Several stakeholders who work with employers pointed out that understanding the business environment, including how a business operates and the types of skills it needs, is the key to successful employment. Too often, those charged with making the job placements know only the qualifications of the potential employee, not the needs of the business, they said. Service providers and job developers need to learn to communicate with employers in business terms and be able to demonstrate how potential applicants can meet their business needs.

At the same time, stakeholders would like to see education to help employers understand that people with disabilities are more independent, mobile, educated, and empowered by technology than ever before. Most importantly, they said, employers need to learn that hiring a person with a disability is a wise investment and that assistive technology, when needed, can greatly improve productivity. As one employer pointed out, "Accommodations are not something special for special people. They are productivity tools for employees."

Participants said education also involves ensuring employers understand their rights as well as responsibilities related to people with disabilities. "While employers need to understand that disability is part of the equal employment opportunity criteria, they also need to be assured that they have rights under the law and are not required to retain anyone who fails to perform on the job," another said.

According to Listening Session participants, both Federal and state governments need to review their processes to determine how effectively they work for stakeholders and employers alike. A speaker in Chicago reported that, through MIG funding, states are engaging stakeholders and employers to diagram the processes people with disabilities must go through to navigate the state's programs and services, and those which employers must also go through to access "inflexible" state and Federal programs for qualified applicants with disabilities.

Summary of Stakeholder Recommendations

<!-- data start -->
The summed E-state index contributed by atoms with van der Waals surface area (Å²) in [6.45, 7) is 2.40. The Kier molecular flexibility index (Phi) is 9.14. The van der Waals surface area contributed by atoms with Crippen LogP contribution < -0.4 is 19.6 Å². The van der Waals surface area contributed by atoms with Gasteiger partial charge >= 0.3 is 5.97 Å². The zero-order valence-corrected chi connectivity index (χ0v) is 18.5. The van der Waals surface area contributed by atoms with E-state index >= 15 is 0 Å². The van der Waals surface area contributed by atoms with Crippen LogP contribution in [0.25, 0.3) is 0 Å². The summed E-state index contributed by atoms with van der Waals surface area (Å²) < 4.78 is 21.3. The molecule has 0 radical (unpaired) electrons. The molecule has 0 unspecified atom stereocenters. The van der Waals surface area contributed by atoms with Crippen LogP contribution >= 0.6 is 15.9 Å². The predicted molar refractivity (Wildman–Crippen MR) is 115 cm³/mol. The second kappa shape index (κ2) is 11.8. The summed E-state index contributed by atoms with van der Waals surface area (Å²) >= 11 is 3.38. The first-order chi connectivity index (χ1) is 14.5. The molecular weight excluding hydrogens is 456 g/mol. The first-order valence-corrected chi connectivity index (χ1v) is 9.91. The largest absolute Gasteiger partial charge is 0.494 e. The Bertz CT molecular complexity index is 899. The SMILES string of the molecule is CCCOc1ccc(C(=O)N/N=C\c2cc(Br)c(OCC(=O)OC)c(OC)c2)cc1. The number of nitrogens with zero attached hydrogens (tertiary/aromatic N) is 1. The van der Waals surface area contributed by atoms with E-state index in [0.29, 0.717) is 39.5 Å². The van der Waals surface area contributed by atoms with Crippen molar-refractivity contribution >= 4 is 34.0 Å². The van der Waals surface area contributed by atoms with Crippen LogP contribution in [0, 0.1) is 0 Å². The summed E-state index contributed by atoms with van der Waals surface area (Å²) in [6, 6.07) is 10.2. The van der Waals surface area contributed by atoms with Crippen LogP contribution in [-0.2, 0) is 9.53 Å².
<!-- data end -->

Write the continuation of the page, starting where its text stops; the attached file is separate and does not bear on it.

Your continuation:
Below are recommendations provided by stakeholders regarding education and training for employers and employment service providers. As with previous sections, these statements were written to reflect the sentiment of participants in the Listening Sessions and do not necessarily represent the views, policies, or priorities of DOL/ODEP or other Federal agency partners.

  • Shift the focus in vocational rehabilitation and other employment services from the job seeker's needs to employer-driven job development. By understanding the job market and employers' needs, job developers can more effectively match candidates to positions.
  • Foster a three-way partnership between the Federal government, the employer and the disability community. There needs to be a dialogue on how to maximize participation from the vantage points of workforce development and economic growth.
  • Increase funding and professionalize employment services through vocational rehabilitation. While vocational rehabilitation professionals are knowledgeable in addressing the needs of the job seeker, they often lack both appropriate training and compensation to take on the role of employment service providers. Employment services should be handled by those trained in working with employers.
  • Develop a package of incentives and a business case that can be easily understood, particularly by small businesses. The current structure of tax incentives is too complex. Small businesses need easy access to information and training. Most importantly, businesses need to see that hiring people with disabilities is good for their bottom line.
  • Cultivate collaboration between ODEP, RSA, and the Social Security Administration (SSA) and employers, vocational rehabilitation, and state training institutions to provide skills training for people with disabilities using a demand-side job training and placement model.
  • Provide ongoing incentives to reward employers who employ people with disabilities as long as the individuals remain on the job.
  • Fund and establish a Disability Network, similar to C-SPAN, to deliver information on resources and training directly to consumers, employers, service providers, parents, medical professionals, teachers, and others with whom individuals with disabilities interact.

Key Issue 8: Minorities with Disabilities

Summary of Stakeholder Comments

Comments received to another theme during the Listening Sessions was a need to better understand and address the multiple issues that impede employment for minorities with disabilities. According to one stakeholder, people with disabilities in minority communities experience twice the discrimination of community members without disabilities. In addition, the culture of some minority communities is such that the individual is protected by and kept at home with the family rather than encouraged to work toward employment.

As a result, these individuals may be least likely to know what services may be available or how to access them, said some stakeholders. And even if they do seek out services, they are unlikely to see themselves reflected in the people who are serving them. When serving minority populations with disabilities, it is important for service professionals to understand the role that culture and community values play in disability and employment issues. More mentors and role models of people of color are needed in key leadership roles, including in the disability community.